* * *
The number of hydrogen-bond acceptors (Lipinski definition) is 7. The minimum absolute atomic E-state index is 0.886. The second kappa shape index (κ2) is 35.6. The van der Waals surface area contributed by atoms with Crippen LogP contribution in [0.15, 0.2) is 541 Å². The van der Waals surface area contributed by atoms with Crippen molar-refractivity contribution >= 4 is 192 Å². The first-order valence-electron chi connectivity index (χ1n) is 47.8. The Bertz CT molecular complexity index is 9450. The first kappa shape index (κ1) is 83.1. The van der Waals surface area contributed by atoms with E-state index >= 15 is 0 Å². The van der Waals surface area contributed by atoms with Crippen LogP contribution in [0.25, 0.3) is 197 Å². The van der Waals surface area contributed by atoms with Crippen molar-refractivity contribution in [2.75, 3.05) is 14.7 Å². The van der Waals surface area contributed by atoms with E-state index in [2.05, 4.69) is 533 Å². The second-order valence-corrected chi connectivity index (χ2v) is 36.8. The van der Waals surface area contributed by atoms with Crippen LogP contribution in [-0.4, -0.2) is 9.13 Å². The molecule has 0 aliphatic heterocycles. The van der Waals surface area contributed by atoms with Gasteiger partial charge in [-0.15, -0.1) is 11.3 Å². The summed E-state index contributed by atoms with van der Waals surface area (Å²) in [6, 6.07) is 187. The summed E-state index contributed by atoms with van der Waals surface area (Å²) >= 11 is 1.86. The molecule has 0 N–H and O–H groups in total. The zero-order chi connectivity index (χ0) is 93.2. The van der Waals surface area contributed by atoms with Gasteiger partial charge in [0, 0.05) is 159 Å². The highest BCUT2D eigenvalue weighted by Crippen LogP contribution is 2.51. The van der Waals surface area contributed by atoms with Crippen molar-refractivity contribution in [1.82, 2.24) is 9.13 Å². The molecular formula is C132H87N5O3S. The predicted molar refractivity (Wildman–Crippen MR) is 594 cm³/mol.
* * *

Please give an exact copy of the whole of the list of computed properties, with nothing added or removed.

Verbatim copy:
The number of hydrogen-bond acceptors (Lipinski definition) is 7. The minimum absolute atomic E-state index is 0.886. The second kappa shape index (κ2) is 35.6. The van der Waals surface area contributed by atoms with Crippen LogP contribution in [0.15, 0.2) is 541 Å². The van der Waals surface area contributed by atoms with Crippen molar-refractivity contribution >= 4 is 192 Å². The first-order valence-electron chi connectivity index (χ1n) is 47.8. The Bertz CT molecular complexity index is 9450. The first kappa shape index (κ1) is 83.1. The van der Waals surface area contributed by atoms with E-state index >= 15 is 0 Å². The van der Waals surface area contributed by atoms with Crippen LogP contribution in [0.25, 0.3) is 197 Å². The van der Waals surface area contributed by atoms with Crippen molar-refractivity contribution in [2.75, 3.05) is 14.7 Å². The van der Waals surface area contributed by atoms with E-state index in [2.05, 4.69) is 533 Å². The second-order valence-corrected chi connectivity index (χ2v) is 36.8. The van der Waals surface area contributed by atoms with Crippen LogP contribution in [-0.4, -0.2) is 9.13 Å². The molecule has 0 aliphatic heterocycles. The van der Waals surface area contributed by atoms with Gasteiger partial charge in [-0.15, -0.1) is 11.3 Å². The summed E-state index contributed by atoms with van der Waals surface area (Å²) in [6, 6.07) is 187. The summed E-state index contributed by atoms with van der Waals surface area (Å²) >= 11 is 1.86. The molecule has 0 N–H and O–H groups in total. The zero-order chi connectivity index (χ0) is 93.2. The van der Waals surface area contributed by atoms with Gasteiger partial charge in [0, 0.05) is 159 Å². The highest BCUT2D eigenvalue weighted by Crippen LogP contribution is 2.51. The van der Waals surface area contributed by atoms with Crippen molar-refractivity contribution in [1.82, 2.24) is 9.13 Å². The molecular formula is C132H87N5O3S. The predicted molar refractivity (Wildman–Crippen MR) is 594 cm³/mol.